Thursday, April 17, 2008

Tesco's Sir Terry: Fresh & Easy Will 'Last A Generation'

From: CSP: Convenience Store Petroleum News

Issue Date: CSP Daily News, April 17, 2008

Fresh & Easy Will 'Last a Generation'
Leahy defends Tesco's new U.S. stores, dismisses critics

LONDON -- Sir Terry Leahy, the CEO of Tesco PLC, has responded to critics of the British retail giant's new Fresh & Easy Neighborhood Market convenience/grocery stores in the United States, claiming that the fledgling chain will "last a generation." He told The Telegraph that customers "love" the American chain.

Leahy's strong defense of the stores, which critics claim have "underwhelmed" U.S. shoppers since the chain's November launch, came as Tesco reported record full-year pre-tax profit of £2.8 billion ($5.52 billion U.S.), up 5.7% over last year. Sales across the group rose by 11% to £51.8 billion ($101.2 billion).

More than half of Tesco's growth in trading profit now comes from its overseas ventures, said the report.

El Segundo, Calif.-based Fresh & Easy came under fire soon after the chain debuted. Critics said that it was not performing well and that the concept may be flawed. (Click here to read CSP Daily News coverage about the criticism.)

Fresh & Easy announced in late march that it would temporarily halt store expansion, later explaining that was an intended part of the chain's strategy from the start and was not an indication of any problems. (Click here to read CSP Daily News coverage of the "time out.")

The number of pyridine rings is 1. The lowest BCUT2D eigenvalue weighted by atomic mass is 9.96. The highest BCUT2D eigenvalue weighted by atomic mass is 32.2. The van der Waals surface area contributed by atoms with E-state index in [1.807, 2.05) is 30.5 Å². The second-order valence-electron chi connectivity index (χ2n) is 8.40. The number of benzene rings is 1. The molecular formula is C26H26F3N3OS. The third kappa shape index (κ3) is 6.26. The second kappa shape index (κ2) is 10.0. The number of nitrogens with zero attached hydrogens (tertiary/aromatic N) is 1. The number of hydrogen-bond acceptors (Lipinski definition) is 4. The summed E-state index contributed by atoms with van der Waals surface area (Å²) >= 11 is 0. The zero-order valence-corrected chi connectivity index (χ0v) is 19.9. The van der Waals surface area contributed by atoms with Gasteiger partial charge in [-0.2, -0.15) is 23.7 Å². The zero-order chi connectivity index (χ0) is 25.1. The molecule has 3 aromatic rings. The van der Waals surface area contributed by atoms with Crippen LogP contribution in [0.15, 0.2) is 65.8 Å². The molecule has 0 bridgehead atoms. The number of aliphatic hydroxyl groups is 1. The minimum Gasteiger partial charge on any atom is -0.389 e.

In a "powerful and confident" presentation, designed to counter a flurry of negative press articles, Leahy outlined Tesco's strengths as the world's third largest retailer, said the newspaper. He argued that its broad geographical base and wide range of products will allow it to weather a downturn.

He "rubbished" reports that Fresh & Easy, which has more than 60 stores, is struggling, said the Telegraph. He said that sales at the chain are ahead of budget and that its sales per square foot, a key metric in measuring shops' success, is $20 per square foot per week, double the U.S. average.

"It is just 167 days since we opened the first store. I believe the chain will last a generation," said Leahy. "It is going to be much better than we expected. Customers love it."

He also claimed, according to the report, that a growing number of U.S. consumers have stopped eating at fast-food restaurants in order to buy Fresh & Easy's ready meals.

"There's a lot of ill-informed comment. We're very pleased with the way things are going over there. We're seeing sales growing on a very consistent basis. The customer reaction is absolutely outstanding," Tesco finance director Andrew Higginson said in an interview with Thomson Financial News.

Higginson said the group remains on track to open another 150 U.S. stores this year and will recommence the opening program on July 2.

"There's always people queuing up to tell Tesco that it's a failure. We had exactly the same situation with our international business 10 years ago when we were derided for the attempts to go abroad. Today that business makes over a billion pounds of EBITDA. We feel very confident that the U.S. is going to be a similarly large success story," Higginson added.

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